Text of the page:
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    How to Take Care of Turtles?

    So you’re thinking about adopting a turtle - or maybe you just inherited one and aren’t sure how to care for it.

    The good news is, as far as pets go, turtles are on the low-maintenance end. They do, however, require more than just a tank and some water. Let’s explore the types of turtles you can have as pets and how to care for them.

    Turtle Behavior

    Pet turtles can be friendly and engaging.

    Turtles won’t cuddle in your lap like a cat or follow you around the house like a dog. They do have the potential to interact with their humans, provided you socialize them properly. Some turtles will even get excited to see their people enter the room.

    Just because they don’t play fetch doesn’t mean they aren’t entertaining. A healthy and cared for turtle can be fascinating to observe in their habitats. Feeding and taking your turtle outside inappropriate weather can also be enjoyable for all parties.

    Turtle Housing

    Proper pet turtle care starts with the right environment. Aquatic turtles need a tank with both water and land, and plenty of room for swimming. Box turtles don’t need so much water but do require a large space.

    Turtle Care Indoor

    For a smaller turtle, you should provide at least a thirty-gallon tank. Consider even larger tanks - over 75 gallons - for larger or adult turtles. These tanks take up a lot of space, so be sure they’ll have a place to fit into your home before committing to one.

    Turtle Care Outdoor Enclosure

    Plastic tubs and ponds are also an option for an outdoor turtle enclosure. An outdoor turtle pond should have access to land and basking spots as well as a sturdy filtration system. Fountains and waterfalls are an aesthetically pleasing way to provide extra oxygenation to the pond.

    Aquatic Turtle Care

    Aquatic turtles need space to swim and plenty of water in their tank. Sand or gravel at the bottom of the tank isn’t necessary, but many turtle owners use it with no issues. If you choose gravel, make sure the rocks are not so large that the turtle will suck them up and swallow them. Much as with any rare or unusual pets, the level of care necessary for the upkeep of your loved one is very high and as such getting the best exotic pet insurance is key. 

    A log or rock that protrudes out of the water is excellent for your turtle to bask - just be certain the turtle can easily access it from the water. Make sure it’s steady and won’t shift when your turtle climbs on it. Real aquatic plants are preferable to plastic ones when it comes to turtle housing. A variety of turtle-safe and easy to grow plants can be found in pet and garden stores. However, turtles are quite active and tend to disrupt plants that get in their way. You can keep aqua scaping to a minimum without any adverse side-effects to your turtle.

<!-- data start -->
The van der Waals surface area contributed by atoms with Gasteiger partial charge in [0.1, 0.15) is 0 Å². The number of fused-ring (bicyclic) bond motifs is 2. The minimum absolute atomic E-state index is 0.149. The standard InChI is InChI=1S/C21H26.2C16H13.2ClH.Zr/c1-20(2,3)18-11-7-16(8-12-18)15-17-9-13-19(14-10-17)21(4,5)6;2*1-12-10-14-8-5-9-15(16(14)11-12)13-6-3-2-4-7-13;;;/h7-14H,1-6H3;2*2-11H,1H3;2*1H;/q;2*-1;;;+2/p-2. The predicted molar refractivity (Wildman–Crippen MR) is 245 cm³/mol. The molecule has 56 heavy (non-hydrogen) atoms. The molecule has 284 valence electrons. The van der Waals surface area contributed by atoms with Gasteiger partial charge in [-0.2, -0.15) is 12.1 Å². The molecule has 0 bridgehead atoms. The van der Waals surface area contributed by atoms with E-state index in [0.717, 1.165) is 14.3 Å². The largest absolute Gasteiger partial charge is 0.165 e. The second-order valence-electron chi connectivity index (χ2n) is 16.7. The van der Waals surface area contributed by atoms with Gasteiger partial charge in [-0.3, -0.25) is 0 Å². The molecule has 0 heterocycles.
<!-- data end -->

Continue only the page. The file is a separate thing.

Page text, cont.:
Heating and Lighting

    A UV lamp is vital for a turtle’s growth and overall health. However, it’s crucial that your turtle gets proper benefits from their heat lamp. Too hot and too cool can be equally detrimental. Aim the UV lamp towards their log or rock - it should be no warmer than 95F and no cooler than 85F. The temperature of the water should hold steady at around fifteen degrees cooler than their land spot. This is where a tank heater comes in handy. The water needs a filtration system that keeps the water fresh in between tank cleanings.

    What Do Turtles Eat?

    Turtle diets can include commercial turtle food in the form of pellets. It’s best to provide a diverse diet for your turtle, though.

    • In addition to pellets, offer freeze-dried foods like krill. Turtles also like live food such as worms and other insects. If you have an aquatic turtle, feeder fish provide an opportunity for your turtle to hunt live food.
    • Some vegetables are acceptable for turtles, like lettuce and edible aquatic plants. Fruits are not recommended except for very occasionally.
    • It’s advised that you should provide your turtle with a natural cuttlebone, to ensure they get all of their calcium needs.

    Turtle Diseases and Symptoms

    Turtles can become ill and need a vet, just like mammalian pets. If something happens and it looks like one of the below issues, you can get help from a company like Box Turtle Care. Some common illnesses to look out for include:

    • “Softshell.” Symptoms include a soft or broken shell, broken bones, and weakness.
    • Sinus and respiratory infections. Watch for wheezing, discharge, weakness, lethargy, excess mucus.
    • Parasites. Diarrhea and weight loss are common symptoms.
    • Fungal infections and shell rot. Swelling and spots on the skin or shell can indicate a fungal infection.